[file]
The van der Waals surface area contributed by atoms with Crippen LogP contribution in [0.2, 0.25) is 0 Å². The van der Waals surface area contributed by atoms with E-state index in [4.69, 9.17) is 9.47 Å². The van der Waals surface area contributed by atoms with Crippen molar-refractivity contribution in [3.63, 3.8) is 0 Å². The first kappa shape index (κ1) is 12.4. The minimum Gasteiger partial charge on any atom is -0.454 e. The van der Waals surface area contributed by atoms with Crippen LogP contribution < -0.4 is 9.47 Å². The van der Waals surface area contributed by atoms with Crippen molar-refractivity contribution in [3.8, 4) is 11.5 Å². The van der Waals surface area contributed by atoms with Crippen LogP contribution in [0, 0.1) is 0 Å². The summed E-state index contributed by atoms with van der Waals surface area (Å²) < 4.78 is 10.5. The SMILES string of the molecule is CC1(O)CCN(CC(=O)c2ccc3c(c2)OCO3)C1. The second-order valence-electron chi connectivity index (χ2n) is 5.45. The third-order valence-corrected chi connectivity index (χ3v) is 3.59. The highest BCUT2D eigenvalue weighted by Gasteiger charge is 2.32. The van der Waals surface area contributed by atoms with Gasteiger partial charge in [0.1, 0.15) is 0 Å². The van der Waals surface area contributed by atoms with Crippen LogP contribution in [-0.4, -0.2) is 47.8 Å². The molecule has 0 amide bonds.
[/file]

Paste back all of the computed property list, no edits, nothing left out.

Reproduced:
The van der Waals surface area contributed by atoms with Crippen LogP contribution in [0.2, 0.25) is 0 Å². The van der Waals surface area contributed by atoms with E-state index in [4.69, 9.17) is 9.47 Å². The van der Waals surface area contributed by atoms with Crippen molar-refractivity contribution in [3.63, 3.8) is 0 Å². The first kappa shape index (κ1) is 12.4. The minimum Gasteiger partial charge on any atom is -0.454 e. The van der Waals surface area contributed by atoms with Crippen LogP contribution < -0.4 is 9.47 Å². The van der Waals surface area contributed by atoms with Crippen molar-refractivity contribution in [3.8, 4) is 11.5 Å². The van der Waals surface area contributed by atoms with Crippen LogP contribution in [0, 0.1) is 0 Å². The summed E-state index contributed by atoms with van der Waals surface area (Å²) < 4.78 is 10.5. The SMILES string of the molecule is CC1(O)CCN(CC(=O)c2ccc3c(c2)OCO3)C1. The second-order valence-electron chi connectivity index (χ2n) is 5.45. The third-order valence-corrected chi connectivity index (χ3v) is 3.59. The highest BCUT2D eigenvalue weighted by Gasteiger charge is 2.32. The van der Waals surface area contributed by atoms with Gasteiger partial charge in [0.1, 0.15) is 0 Å². The van der Waals surface area contributed by atoms with Crippen LogP contribution in [-0.4, -0.2) is 47.8 Å². The molecule has 0 amide bonds.